The water cycle
H2O goes with the flow
Every living organism relies on water to survive, and the distribution and movement of water (known as the water or hydrologic cycle) is taught from primary school through to university.
This pattern of water movement is well understood. Water evaporates, condenses in the clouds, and then returns to the earth as precipitation (rain or snow). Some soaks into the ground (infiltration) and is stored as soil water and groundwater. From there, it is transpired back into the atmosphere by plants. Some becomes stream flow, eventually making its way back into lakes or the ocean. An obvious enough process, but did we always understand it?
The ancient Greeks had quite different ideas about the water cycle. Thales of Miletus (late 7th–early 6th Century BC) believed streams and rivers emerged from a vast subterranean freshwater lake, connected to the surface of the world by chasms. Water then flowed out via surface springs into the rivers of the world.
In the 4th century BC, Aristotle described the water cycle more accurately, but like Thales, remained convinced that subterranean water was the main source of stream flow. He wrote that it was absurd “if one were to suppose that rivers drew all their water from the sources we see (for most rivers do flow from springs).”1
Referring to Thales, Plato, and Aristotle, Dooge writes, “A common error in all their thinking was the firm conviction that rainfall was not sufficient to provide the flow of springs and rivers.”2 This mistake was perpetuated well into the following centuries. Leonardo da Vinci (writing just after AD 1500) pondered on the underground mechanisms that would lift water into the mountains. And Galileo (around AD 1600) said that he was personally frustrated because he couldn’t understand the source of stream flow.
A correct understanding of the water cycle didn’t emerge until late in the 17th century. In 1674, Pierre Perrault published his research on the water cycle.3 “He presented a study of a substantial section of the Seine River, beginning at its source, northwest of the city of Dijon. Using numerical estimates, he demonstrated that the river runoff annually amounted to only one-sixth of the volume of water falling over the drainage basin as rain or snow in a year.”4
In determining this, a more complete understanding of the hydrologic cycle finally emerged.
What the Bible says
Because water is a necessary component of life, it is not surprising that the Bible has a lot to say on its distribution and movement. Though the purpose of these ‘water cycle’ verses was to illustrate God’s Kingdom, nevertheless they contain some powerful hydrologic concepts that were well beyond the thinking of natural philosophers and scholars of the day.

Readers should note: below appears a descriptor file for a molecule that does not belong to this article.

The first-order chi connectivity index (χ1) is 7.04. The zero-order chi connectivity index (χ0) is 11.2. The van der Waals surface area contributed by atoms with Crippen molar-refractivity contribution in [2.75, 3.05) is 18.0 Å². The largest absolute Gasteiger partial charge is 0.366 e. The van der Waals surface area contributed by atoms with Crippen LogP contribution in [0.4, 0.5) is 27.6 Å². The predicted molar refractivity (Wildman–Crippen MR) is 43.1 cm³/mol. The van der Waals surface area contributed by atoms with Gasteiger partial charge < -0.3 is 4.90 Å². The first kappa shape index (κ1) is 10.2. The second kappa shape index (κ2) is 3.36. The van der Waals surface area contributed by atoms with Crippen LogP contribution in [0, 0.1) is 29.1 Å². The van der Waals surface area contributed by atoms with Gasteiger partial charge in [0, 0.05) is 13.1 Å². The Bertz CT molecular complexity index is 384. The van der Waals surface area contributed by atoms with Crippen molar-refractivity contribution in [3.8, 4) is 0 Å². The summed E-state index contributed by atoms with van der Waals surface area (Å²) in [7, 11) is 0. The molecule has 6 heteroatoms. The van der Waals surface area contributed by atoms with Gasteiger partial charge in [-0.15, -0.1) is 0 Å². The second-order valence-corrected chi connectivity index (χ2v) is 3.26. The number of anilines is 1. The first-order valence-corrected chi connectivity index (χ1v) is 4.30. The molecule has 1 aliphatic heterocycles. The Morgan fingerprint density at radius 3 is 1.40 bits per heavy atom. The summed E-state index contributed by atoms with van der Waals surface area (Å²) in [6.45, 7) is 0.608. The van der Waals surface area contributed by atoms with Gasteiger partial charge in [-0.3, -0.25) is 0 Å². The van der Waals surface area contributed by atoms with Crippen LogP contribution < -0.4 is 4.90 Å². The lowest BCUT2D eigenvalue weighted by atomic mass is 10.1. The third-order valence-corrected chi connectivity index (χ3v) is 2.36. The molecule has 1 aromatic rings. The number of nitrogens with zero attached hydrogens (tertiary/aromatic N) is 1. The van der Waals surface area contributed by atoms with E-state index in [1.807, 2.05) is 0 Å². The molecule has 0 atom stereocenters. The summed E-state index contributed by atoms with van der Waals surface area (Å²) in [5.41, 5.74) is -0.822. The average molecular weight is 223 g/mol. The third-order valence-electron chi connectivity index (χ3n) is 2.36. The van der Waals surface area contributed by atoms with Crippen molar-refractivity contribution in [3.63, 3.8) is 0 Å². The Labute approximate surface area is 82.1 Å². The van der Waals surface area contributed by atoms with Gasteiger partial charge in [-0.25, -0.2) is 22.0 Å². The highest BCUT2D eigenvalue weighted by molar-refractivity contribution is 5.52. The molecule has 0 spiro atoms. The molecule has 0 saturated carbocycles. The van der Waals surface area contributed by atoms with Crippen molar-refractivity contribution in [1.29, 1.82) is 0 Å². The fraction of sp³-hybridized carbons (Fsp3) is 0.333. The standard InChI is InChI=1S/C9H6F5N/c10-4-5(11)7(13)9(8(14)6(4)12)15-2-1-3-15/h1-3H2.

One of the oldest books of the Bible, that of Job, provides a clear description of many aspects of the water cycle. These include evaporation, condensation and precipitation (Job 36:27–28), and the formation of clouds (Job 26:8). Other books provide additional insights, including verses about evaporation (Psalm 135:7), precipitation (Psalm 104:13), infiltration (Isaiah 55:10), the release of groundwater through springs (Genesis 16:7; Psalm 104:10), dew and rainwater (Deuteronomy 32:2), floods in desert streams (Isaiah 44:3–4), as well as cloud movement and the ongoing nature of such (Ecclesiastes 1:6–7).
But the Bible goes well beyond a list of the components of the water cycle. In addition to these concepts, the Bible notes that they are linked by laws and that the process is cyclic. These are two concepts that were not well understood by early scholars.
In Job 38:33, God questions Job about his ability to enact natural laws. God is a rational being and here He exhibits this rationality by creating laws or decrees for what we now know to be the pathways of the hydrologic cycle. Indeed this belief in the rationality of God provided the very foundation for the Scientific Revolution.
“The wind blows to the south and goes around to the north; around and around goes the wind, and on its circuits the wind returns. All streams run to the sea, but the sea is not full, to the place where the streams flow, there they flow again.” (Ecclesiastes 1:6–7)
Embedded in these verses are the concepts of a cycle and of a water balance, which is based on the conservation of matter.
The Bible does not present uncertainty, inaccuracy, or contradiction with its description of hydrologic processes. Within the Bible the water cycle is not described as underground waters sucked up into the mountains, to flow forth as springs that feed the rivers of the world. Instead the Bible paints a flawless picture of the dynamics and components of this system thousands of years before the first ‘scientific’ measurement confirmed that this was so.
A correct scientific understanding of the hydrologic cycle was a long time coming, but a divine explanation of this most critical life-support system was provided to us in the Bible. Over two thousand years of scientific debate, observation and measurement have now confirmed what God revealed (albeit in passing comments and analogies) in His inspired Word.
References and notes
- Aristotle, Meteorology, Book 1, Part 13, 350 BC, Tr. E.W. Webster. Return to text.
- Dooge, J.C.I., Background to modern hydrology; Paper presented to: The Basis of Civilization: Water Science? Eds. Rodda, J.C., and Ubertini, L., IAHS Publication 246, 2004. Return to text.
- Perrault, P., De l’origine des fontaines (On the Origin of Springs), 1674. Return to text.
- Pierre Perrault, Encyclopaedia Britannica online; britannica.com. Return to text.